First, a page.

Airbus is progressively introducing improvements that will reduce weight by at least 2t on A380s delivered from 2012
Emirates expects its internal drive to reduce operating weights combined with the ongoing weight reduction effort by Airbus will give the A380 a "comfortable 15-15.5h endurance" from 2012. This will open up western USA points such as Houston and San Francisco without significant payload restrictions from Dubai.
"The A380 is only going to get better," says Emirates Airline president Tim Clark. The first aircraft has already turned out to be 1t lighter than expected, and the Airbus programme to cut the manufacturer's empty weight should mean that aircraft delivered from 2012 will be 2t lighter, with more improvements being eyed.
"That will mean we will almost be back to the guaranteed nominal weight we signed for in 2000," adds Clark.
Early A380s are almost 5t heavier than originally specified, but Airbus's airframe weight reduction effort is progressively reducing the weight on subsequent aircraft, with the full impact of the effort taking effect on aircraft delivered from 2012.
"This will give the aircraft 2h more endurance, from today's 13-13.5h," says Clark.
While direct flights from Dubai to Los Angeles with an economic payload are problematic in the near term, Clark says he is "very optimistic" that the airline will be able to fly the A380 to San Francisco in the next couple of years.
"By 2012, the A380 will be capable of flying to San Francisco with maximum passengers and some cargo. LAX could be done, but with not with 489 passengers - probably around 400."
To maximise range, Clark says Emirates will probably fly the A380 "slightly slower" than its nominal Mach 0.85 cruise speed. He adds: "The Russians have been hugely accommodating on the polar route exit points so we can fly closer to the great-circle, which gives us 12-20min savings".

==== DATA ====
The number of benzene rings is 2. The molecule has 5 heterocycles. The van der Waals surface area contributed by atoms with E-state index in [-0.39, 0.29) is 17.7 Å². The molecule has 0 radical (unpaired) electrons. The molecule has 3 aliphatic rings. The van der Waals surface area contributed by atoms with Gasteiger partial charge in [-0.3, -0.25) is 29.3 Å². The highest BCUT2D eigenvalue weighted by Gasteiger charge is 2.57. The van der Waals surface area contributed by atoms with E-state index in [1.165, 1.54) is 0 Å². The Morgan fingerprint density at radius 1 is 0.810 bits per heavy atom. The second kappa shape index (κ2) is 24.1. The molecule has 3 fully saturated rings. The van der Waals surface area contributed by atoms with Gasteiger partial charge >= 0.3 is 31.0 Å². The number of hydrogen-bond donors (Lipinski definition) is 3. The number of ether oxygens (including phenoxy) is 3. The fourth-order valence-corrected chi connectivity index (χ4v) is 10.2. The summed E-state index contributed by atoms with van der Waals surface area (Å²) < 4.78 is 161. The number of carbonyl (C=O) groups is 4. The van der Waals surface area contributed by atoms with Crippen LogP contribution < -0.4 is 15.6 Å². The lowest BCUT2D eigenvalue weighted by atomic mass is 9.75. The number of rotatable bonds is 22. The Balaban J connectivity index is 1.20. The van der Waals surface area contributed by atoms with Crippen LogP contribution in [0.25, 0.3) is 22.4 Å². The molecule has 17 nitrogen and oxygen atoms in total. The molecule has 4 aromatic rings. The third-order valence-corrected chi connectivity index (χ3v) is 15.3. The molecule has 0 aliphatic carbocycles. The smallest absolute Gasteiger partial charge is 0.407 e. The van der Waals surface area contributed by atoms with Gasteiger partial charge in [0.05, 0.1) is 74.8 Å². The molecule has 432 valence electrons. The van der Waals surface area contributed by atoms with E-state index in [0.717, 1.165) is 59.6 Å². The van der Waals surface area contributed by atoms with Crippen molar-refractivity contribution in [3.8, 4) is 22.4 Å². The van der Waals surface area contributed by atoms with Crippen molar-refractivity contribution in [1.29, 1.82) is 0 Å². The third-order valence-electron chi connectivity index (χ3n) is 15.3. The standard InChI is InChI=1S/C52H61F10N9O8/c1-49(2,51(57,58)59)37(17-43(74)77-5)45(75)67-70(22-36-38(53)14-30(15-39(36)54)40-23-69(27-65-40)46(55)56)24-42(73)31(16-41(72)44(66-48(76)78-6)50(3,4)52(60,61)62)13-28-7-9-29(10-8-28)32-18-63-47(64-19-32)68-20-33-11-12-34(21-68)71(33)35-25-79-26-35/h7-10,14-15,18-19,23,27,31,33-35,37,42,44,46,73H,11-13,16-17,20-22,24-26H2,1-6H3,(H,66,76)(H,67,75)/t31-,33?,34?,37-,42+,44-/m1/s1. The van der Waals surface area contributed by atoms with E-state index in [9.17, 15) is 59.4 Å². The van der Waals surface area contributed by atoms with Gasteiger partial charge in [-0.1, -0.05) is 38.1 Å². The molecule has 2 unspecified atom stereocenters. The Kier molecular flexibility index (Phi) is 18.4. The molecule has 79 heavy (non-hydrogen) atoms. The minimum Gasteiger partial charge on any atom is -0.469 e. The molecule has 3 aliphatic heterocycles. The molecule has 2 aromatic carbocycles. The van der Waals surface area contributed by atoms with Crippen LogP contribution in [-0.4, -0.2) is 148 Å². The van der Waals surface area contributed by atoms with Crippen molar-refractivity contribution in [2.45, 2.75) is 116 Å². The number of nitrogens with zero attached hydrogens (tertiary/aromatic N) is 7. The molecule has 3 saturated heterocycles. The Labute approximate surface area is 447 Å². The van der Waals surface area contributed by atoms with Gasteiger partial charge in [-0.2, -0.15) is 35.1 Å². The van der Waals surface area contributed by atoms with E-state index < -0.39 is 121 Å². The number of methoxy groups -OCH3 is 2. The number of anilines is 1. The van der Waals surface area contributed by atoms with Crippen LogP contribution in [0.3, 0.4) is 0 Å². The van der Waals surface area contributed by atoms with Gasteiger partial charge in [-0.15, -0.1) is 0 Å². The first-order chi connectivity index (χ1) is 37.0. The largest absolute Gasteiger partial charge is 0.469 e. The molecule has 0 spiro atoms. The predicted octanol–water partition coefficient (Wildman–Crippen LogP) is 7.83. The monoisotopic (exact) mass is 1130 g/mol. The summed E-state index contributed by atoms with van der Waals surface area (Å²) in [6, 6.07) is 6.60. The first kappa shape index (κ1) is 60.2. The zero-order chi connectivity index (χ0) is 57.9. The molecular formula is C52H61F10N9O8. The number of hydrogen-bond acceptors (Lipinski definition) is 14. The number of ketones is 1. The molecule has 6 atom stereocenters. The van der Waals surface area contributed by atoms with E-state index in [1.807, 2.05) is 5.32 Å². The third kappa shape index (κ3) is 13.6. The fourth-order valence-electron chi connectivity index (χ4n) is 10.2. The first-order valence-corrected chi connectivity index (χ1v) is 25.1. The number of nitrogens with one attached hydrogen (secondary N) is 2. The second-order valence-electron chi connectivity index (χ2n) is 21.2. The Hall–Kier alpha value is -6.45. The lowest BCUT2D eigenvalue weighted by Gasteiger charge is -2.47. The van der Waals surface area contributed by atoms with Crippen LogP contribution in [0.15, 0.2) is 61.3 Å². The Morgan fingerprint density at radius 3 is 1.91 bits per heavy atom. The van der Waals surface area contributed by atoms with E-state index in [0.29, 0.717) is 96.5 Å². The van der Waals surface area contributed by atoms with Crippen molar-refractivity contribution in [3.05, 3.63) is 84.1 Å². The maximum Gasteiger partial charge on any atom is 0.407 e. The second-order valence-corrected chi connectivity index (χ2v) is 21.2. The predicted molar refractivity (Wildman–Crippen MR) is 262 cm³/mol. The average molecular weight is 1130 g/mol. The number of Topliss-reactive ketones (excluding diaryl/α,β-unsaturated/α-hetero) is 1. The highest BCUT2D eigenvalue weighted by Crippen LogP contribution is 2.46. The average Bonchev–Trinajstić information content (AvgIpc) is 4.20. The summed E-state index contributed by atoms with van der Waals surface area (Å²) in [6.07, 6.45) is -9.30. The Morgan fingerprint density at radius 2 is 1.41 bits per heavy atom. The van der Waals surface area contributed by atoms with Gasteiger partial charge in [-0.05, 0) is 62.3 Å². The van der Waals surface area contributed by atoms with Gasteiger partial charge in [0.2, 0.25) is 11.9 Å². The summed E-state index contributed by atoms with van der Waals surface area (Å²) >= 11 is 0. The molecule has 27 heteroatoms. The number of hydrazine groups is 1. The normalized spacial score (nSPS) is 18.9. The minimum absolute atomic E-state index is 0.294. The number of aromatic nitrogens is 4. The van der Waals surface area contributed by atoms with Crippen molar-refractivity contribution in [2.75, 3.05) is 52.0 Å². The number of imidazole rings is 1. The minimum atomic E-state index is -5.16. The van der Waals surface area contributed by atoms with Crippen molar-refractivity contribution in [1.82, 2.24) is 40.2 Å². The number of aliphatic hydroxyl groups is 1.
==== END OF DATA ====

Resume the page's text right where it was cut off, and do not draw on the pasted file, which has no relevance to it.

In parallel with the Airbus programme, Emirates has set about an initiative to reduce the operating weight of its fleet by up to 2t.
Clark says: "The target is to get 1.5-2t out of the operating items. We're looking at everything from the seats to the curtains."
He adds: "We're trying to get rid of as much 'paper' on our aircraft as possible. We currently have the equivalent of 2kg per seat pocket, which, with 500 passengers on an A380, is 1t."
Emirates has an 18-month project to create a fully interactive online retail channel on its in-flight entertainment system as part of an effort to reduce the size and weight of the in-flight magazines. "The target is to get the weight-per-seat down by 1-1.1kg on all aircraft," says Clark.
The creation of a fleet-wide online channel is not straightforward, however, as Emirates has different specification of IFE equipment on its aircraft, with only the Boeing 777-300ERs and A380s having the latest advanced Panasonic eX2 system.
Clark says the airline is looking at ways of introducing the facility on the less advanced systems that equip its older aircraft such as A340-500s and A330s.